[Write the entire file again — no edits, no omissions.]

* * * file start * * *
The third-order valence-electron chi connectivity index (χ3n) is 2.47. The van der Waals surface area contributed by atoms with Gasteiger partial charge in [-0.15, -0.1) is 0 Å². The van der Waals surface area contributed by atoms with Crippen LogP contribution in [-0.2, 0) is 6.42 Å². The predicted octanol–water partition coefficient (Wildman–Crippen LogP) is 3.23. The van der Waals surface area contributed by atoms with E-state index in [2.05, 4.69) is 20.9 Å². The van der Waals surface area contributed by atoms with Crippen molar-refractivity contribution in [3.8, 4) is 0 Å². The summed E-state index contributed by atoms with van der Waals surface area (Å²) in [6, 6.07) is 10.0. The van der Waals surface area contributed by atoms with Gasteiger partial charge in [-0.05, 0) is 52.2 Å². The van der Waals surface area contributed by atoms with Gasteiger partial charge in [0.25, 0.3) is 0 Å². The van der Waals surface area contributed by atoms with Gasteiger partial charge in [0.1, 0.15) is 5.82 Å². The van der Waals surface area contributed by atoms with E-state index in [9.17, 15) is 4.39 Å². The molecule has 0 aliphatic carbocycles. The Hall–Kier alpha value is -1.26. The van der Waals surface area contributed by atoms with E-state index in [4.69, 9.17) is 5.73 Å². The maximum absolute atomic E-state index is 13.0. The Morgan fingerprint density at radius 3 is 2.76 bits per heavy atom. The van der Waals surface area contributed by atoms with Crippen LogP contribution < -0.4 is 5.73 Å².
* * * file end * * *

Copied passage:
The third-order valence-electron chi connectivity index (χ3n) is 2.47. The van der Waals surface area contributed by atoms with Gasteiger partial charge in [-0.15, -0.1) is 0 Å². The van der Waals surface area contributed by atoms with Crippen LogP contribution in [-0.2, 0) is 6.42 Å². The predicted octanol–water partition coefficient (Wildman–Crippen LogP) is 3.23. The van der Waals surface area contributed by atoms with E-state index in [2.05, 4.69) is 20.9 Å². The van der Waals surface area contributed by atoms with Crippen molar-refractivity contribution in [3.8, 4) is 0 Å². The summed E-state index contributed by atoms with van der Waals surface area (Å²) in [6, 6.07) is 10.0. The van der Waals surface area contributed by atoms with Gasteiger partial charge in [-0.05, 0) is 52.2 Å². The van der Waals surface area contributed by atoms with Gasteiger partial charge in [0.25, 0.3) is 0 Å². The van der Waals surface area contributed by atoms with Gasteiger partial charge in [0.1, 0.15) is 5.82 Å². The van der Waals surface area contributed by atoms with E-state index in [9.17, 15) is 4.39 Å². The molecule has 0 aliphatic carbocycles. The Hall–Kier alpha value is -1.26. The van der Waals surface area contributed by atoms with E-state index in [4.69, 9.17) is 5.73 Å². The maximum absolute atomic E-state index is 13.0. The Morgan fingerprint density at radius 3 is 2.76 bits per heavy atom. The van der Waals surface area contributed by atoms with Crippen LogP contribution < -0.4 is 5.73 Å².